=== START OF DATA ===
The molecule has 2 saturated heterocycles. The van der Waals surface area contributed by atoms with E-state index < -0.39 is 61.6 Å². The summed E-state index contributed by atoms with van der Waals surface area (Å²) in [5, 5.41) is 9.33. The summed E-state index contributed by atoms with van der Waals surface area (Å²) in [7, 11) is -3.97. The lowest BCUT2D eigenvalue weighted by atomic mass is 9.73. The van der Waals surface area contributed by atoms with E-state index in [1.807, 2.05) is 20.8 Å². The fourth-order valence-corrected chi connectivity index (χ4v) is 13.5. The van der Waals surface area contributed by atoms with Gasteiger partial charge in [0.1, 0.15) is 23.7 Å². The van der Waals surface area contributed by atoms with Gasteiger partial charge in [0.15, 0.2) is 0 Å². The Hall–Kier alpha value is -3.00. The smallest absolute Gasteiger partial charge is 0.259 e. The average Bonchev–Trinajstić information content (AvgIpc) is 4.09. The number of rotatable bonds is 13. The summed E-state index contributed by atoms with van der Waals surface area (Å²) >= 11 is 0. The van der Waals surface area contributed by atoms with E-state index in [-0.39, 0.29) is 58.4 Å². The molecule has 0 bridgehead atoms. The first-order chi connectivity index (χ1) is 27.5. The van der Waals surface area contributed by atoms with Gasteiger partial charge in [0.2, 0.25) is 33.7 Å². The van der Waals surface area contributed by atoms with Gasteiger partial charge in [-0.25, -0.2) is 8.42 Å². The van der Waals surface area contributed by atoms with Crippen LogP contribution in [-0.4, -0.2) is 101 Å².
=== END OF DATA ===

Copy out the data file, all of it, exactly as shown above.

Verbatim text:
The molecule has 2 saturated heterocycles. The van der Waals surface area contributed by atoms with E-state index < -0.39 is 61.6 Å². The summed E-state index contributed by atoms with van der Waals surface area (Å²) in [5, 5.41) is 9.33. The summed E-state index contributed by atoms with van der Waals surface area (Å²) in [7, 11) is -3.97. The lowest BCUT2D eigenvalue weighted by atomic mass is 9.73. The van der Waals surface area contributed by atoms with E-state index in [1.807, 2.05) is 20.8 Å². The fourth-order valence-corrected chi connectivity index (χ4v) is 13.5. The van der Waals surface area contributed by atoms with Gasteiger partial charge in [0.1, 0.15) is 23.7 Å². The van der Waals surface area contributed by atoms with Gasteiger partial charge in [0.15, 0.2) is 0 Å². The Hall–Kier alpha value is -3.00. The smallest absolute Gasteiger partial charge is 0.259 e. The average Bonchev–Trinajstić information content (AvgIpc) is 4.09. The number of rotatable bonds is 13. The summed E-state index contributed by atoms with van der Waals surface area (Å²) >= 11 is 0. The van der Waals surface area contributed by atoms with E-state index in [-0.39, 0.29) is 58.4 Å². The molecule has 0 bridgehead atoms. The first-order chi connectivity index (χ1) is 27.5. The van der Waals surface area contributed by atoms with Gasteiger partial charge in [0.2, 0.25) is 33.7 Å². The van der Waals surface area contributed by atoms with Gasteiger partial charge in [-0.25, -0.2) is 8.42 Å². The van der Waals surface area contributed by atoms with Crippen LogP contribution in [-0.4, -0.2) is 101 Å².